Amendments 91AA and 91B would change the process of consultation as set out in the Bill. The Government believe that it is important that there should be a good flow of information between the Boundary Commissions and the public so that people can be informed about the review and have their say. That is why we have extended the period for representations to 12 weeks from the four weeks currently provided for.
Amendment 91B, tabled by the noble Lord, Lord Lipsey, would, as he said, require the commissions to take into consideration any comments that they receive on representations made on their recommendations-that is, the ability of the public to make counter-representations to those of other individuals, if that is not too convoluted. He referred to the British Academy study, which made that recommendation.
I reassure the noble Lord that our thoughts are very similar to those during yesterday's debate on the issue of wards-yesterday or the day before; anyway, earlier this week-and their use in making recommendations for constituency boundaries. That is that we are open to considering improvements to the process of public consultation on recommendations for boundary changes that do not compromise the key principles of the Bill. Adding an opportunity for counter-representations would not compromise the key principles, particularly that of dealing with boundaries that are as up to date as possible. We will consider the details of how the process set out in the amendment might function and come forward with our amendments at Report.
The amendment moved by the noble Lord, Lord Kennedy, would require the Boundary Commissions to publish all written representations received as part of the consultation process online, in a very environmentally friendly way, within 24 hours of receipt. That is a helpful and useful suggestion which we will certainly want to consider carefully before Report. We question one element. The commissions made extensive use of the internet in the course of the previous general review and, although it is for them to decide, I am confident that they would do likewise this time.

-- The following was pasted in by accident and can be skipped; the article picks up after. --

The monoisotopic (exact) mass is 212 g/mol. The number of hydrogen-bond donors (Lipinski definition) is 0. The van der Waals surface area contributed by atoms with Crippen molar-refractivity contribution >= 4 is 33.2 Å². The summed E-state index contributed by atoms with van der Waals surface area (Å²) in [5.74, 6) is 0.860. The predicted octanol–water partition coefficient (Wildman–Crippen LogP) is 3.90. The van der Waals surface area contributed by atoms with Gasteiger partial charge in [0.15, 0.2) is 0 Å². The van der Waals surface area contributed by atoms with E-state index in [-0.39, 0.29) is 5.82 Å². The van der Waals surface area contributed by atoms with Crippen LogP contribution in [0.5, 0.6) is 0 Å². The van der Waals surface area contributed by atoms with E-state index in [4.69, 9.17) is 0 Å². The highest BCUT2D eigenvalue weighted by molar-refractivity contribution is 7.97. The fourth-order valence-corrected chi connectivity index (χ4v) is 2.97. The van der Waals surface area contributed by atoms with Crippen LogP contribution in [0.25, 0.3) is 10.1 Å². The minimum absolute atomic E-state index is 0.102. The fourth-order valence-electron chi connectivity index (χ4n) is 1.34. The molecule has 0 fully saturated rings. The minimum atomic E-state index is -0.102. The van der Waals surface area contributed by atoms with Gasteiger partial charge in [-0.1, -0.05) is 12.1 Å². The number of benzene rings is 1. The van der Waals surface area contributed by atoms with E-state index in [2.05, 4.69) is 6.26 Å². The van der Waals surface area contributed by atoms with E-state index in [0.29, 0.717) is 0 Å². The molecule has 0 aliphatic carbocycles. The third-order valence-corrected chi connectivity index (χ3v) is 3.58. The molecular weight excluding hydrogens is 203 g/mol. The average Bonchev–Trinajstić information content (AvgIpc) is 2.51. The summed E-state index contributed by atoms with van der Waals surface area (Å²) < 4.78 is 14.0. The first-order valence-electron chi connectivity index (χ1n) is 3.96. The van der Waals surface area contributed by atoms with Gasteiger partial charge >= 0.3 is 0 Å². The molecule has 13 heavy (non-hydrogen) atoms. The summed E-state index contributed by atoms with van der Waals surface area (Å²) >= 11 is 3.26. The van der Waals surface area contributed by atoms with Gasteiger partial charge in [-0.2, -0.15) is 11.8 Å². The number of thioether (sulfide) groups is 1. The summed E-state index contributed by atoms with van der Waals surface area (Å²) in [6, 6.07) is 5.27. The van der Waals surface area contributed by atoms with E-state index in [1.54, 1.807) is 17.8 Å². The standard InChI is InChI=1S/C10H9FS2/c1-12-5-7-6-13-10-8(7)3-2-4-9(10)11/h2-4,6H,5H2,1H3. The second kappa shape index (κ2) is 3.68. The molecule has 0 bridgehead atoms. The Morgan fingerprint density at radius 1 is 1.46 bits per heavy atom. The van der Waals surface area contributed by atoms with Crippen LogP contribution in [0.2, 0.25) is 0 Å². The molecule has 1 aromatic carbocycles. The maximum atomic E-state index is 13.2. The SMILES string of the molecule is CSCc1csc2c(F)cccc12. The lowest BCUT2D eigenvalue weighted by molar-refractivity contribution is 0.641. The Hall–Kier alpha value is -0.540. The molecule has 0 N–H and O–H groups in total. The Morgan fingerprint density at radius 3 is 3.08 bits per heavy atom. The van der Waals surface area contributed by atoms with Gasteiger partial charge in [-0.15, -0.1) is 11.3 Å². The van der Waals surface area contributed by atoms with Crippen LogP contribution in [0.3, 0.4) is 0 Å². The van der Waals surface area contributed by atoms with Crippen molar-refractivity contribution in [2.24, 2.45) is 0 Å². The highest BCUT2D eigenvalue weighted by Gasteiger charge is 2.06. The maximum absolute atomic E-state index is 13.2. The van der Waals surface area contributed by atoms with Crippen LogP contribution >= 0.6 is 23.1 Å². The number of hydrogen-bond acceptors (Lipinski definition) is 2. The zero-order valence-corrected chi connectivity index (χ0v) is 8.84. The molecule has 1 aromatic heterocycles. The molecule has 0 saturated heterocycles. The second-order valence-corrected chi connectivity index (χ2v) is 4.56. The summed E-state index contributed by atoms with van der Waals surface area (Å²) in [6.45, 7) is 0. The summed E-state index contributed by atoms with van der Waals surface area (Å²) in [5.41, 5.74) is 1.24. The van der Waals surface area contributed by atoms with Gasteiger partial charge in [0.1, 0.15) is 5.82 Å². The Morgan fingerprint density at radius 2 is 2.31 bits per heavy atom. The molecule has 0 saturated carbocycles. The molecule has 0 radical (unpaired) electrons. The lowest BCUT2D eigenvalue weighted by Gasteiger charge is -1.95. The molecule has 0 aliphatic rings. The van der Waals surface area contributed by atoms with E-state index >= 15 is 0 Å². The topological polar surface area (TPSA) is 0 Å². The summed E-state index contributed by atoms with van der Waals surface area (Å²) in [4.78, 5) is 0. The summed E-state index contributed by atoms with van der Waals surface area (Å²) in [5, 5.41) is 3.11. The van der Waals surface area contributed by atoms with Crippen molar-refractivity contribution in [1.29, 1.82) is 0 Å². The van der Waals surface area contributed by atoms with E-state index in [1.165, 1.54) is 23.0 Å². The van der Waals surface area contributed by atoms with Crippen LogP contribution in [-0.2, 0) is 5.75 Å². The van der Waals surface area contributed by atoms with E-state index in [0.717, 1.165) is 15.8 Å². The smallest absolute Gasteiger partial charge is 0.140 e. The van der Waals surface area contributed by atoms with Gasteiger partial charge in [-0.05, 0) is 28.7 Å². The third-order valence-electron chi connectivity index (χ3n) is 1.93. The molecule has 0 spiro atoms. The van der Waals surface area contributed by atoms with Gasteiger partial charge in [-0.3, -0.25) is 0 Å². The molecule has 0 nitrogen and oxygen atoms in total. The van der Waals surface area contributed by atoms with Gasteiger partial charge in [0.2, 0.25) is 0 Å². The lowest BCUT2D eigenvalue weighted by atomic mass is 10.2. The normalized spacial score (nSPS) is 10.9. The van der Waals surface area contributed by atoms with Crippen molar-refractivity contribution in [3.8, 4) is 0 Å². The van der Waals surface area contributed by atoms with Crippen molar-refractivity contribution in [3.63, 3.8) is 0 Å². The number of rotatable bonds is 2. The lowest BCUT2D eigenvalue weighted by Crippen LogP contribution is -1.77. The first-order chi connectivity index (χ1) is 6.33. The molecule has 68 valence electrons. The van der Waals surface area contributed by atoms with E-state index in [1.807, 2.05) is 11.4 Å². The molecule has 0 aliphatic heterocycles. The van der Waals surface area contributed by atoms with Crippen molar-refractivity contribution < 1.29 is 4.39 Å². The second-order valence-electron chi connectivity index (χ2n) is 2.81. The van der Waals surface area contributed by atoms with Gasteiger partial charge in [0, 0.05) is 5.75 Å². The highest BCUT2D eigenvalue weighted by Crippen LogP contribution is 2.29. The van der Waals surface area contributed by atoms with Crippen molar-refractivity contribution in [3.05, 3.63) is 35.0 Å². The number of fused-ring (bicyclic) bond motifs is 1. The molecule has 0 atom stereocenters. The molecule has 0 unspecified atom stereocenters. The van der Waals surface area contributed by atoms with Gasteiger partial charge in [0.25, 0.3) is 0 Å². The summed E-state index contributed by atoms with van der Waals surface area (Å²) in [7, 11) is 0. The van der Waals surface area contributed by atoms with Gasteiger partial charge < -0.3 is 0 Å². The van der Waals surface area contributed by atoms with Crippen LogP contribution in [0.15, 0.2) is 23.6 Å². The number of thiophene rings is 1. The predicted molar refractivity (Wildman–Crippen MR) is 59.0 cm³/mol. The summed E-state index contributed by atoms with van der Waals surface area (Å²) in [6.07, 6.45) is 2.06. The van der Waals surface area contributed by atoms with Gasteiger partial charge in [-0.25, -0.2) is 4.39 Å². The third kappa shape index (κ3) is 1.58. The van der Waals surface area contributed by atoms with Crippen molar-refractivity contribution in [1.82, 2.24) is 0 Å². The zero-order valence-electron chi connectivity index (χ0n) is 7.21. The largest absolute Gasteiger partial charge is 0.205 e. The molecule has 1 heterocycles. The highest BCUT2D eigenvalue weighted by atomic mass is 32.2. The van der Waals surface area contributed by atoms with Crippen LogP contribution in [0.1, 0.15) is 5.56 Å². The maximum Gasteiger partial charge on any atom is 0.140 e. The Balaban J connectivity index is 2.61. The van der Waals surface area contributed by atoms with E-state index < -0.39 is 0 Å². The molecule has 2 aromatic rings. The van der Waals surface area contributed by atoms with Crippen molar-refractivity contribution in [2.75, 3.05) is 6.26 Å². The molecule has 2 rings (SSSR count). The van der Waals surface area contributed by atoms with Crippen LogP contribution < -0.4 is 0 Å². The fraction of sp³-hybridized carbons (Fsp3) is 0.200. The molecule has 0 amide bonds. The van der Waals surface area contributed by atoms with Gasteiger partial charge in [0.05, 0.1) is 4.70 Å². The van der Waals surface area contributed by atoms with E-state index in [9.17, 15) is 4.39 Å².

The practical problem with the noble Lord's amendment is the requirement to publish those representations within 24 hours of receipt. Our experience of consultations is that many people submit their representations very shortly before the deadline. If the commissions have received thousands of representations just before the end of the period, they might find themselves overwhelmed if they are then required to publish them online within 24 hours, especially if a number of representations were received in paper form that had to be turned into a version that was electronically presentable. The secretaries to the respective Boundary Commissions told the Political and Constitutional Reform Committee that they have sufficient resources. I do not doubt that the commissions will act to publish the representations in good time following the end of the consultation period, but I fear that there may be occasions when it would be impractical to do so within 24 hours.
I thank the noble Lords, Lord Lipsey and Lord Kennedy, for highlighting these issues by way of their amendments and reassure them that we will bring our proposals to the House at the next stage of the passage of the Bill through your Lordships' House. On that basis, I invite the noble Lord to withdraw his amendment.